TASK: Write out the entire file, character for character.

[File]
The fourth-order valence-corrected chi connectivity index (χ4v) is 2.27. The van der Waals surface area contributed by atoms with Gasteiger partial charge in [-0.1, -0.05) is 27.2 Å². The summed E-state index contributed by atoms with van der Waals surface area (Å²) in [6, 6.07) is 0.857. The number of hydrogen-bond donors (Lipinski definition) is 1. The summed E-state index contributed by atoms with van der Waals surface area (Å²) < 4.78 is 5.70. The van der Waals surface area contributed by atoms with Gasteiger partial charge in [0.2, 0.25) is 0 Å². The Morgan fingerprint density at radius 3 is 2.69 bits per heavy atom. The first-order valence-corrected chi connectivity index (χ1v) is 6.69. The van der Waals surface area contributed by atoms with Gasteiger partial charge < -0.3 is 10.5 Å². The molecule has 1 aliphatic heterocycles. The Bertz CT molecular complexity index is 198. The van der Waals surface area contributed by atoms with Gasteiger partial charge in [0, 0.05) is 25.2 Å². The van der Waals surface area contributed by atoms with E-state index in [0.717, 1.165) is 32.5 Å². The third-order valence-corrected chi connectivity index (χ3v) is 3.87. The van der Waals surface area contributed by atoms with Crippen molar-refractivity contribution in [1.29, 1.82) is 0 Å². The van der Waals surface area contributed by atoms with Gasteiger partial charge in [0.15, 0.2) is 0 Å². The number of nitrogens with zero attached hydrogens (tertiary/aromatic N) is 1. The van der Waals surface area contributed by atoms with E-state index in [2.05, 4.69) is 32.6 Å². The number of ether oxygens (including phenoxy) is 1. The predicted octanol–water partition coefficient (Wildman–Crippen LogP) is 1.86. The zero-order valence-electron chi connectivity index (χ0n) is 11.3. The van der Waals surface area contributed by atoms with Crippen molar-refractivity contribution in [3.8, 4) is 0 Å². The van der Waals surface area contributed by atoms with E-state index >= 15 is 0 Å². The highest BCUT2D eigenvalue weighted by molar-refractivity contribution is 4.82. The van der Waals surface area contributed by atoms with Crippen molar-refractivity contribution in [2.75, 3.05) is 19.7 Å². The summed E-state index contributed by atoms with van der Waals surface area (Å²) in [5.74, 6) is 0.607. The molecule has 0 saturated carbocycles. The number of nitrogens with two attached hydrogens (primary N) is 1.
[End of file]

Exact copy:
The fourth-order valence-corrected chi connectivity index (χ4v) is 2.27. The van der Waals surface area contributed by atoms with Gasteiger partial charge in [-0.1, -0.05) is 27.2 Å². The summed E-state index contributed by atoms with van der Waals surface area (Å²) in [6, 6.07) is 0.857. The number of hydrogen-bond donors (Lipinski definition) is 1. The summed E-state index contributed by atoms with van der Waals surface area (Å²) < 4.78 is 5.70. The van der Waals surface area contributed by atoms with Gasteiger partial charge in [0.2, 0.25) is 0 Å². The Morgan fingerprint density at radius 3 is 2.69 bits per heavy atom. The first-order valence-corrected chi connectivity index (χ1v) is 6.69. The van der Waals surface area contributed by atoms with Gasteiger partial charge < -0.3 is 10.5 Å². The molecule has 1 aliphatic heterocycles. The Bertz CT molecular complexity index is 198. The van der Waals surface area contributed by atoms with Gasteiger partial charge in [0, 0.05) is 25.2 Å². The van der Waals surface area contributed by atoms with E-state index in [0.717, 1.165) is 32.5 Å². The third-order valence-corrected chi connectivity index (χ3v) is 3.87. The van der Waals surface area contributed by atoms with Crippen molar-refractivity contribution in [1.29, 1.82) is 0 Å². The van der Waals surface area contributed by atoms with Gasteiger partial charge in [0.15, 0.2) is 0 Å². The number of nitrogens with zero attached hydrogens (tertiary/aromatic N) is 1. The van der Waals surface area contributed by atoms with E-state index in [2.05, 4.69) is 32.6 Å². The number of ether oxygens (including phenoxy) is 1. The predicted octanol–water partition coefficient (Wildman–Crippen LogP) is 1.86. The zero-order valence-electron chi connectivity index (χ0n) is 11.3. The van der Waals surface area contributed by atoms with Crippen molar-refractivity contribution in [3.8, 4) is 0 Å². The van der Waals surface area contributed by atoms with E-state index >= 15 is 0 Å². The highest BCUT2D eigenvalue weighted by molar-refractivity contribution is 4.82. The van der Waals surface area contributed by atoms with Crippen molar-refractivity contribution in [2.75, 3.05) is 19.7 Å². The summed E-state index contributed by atoms with van der Waals surface area (Å²) in [5.74, 6) is 0.607. The molecule has 0 saturated carbocycles. The number of nitrogens with two attached hydrogens (primary N) is 1.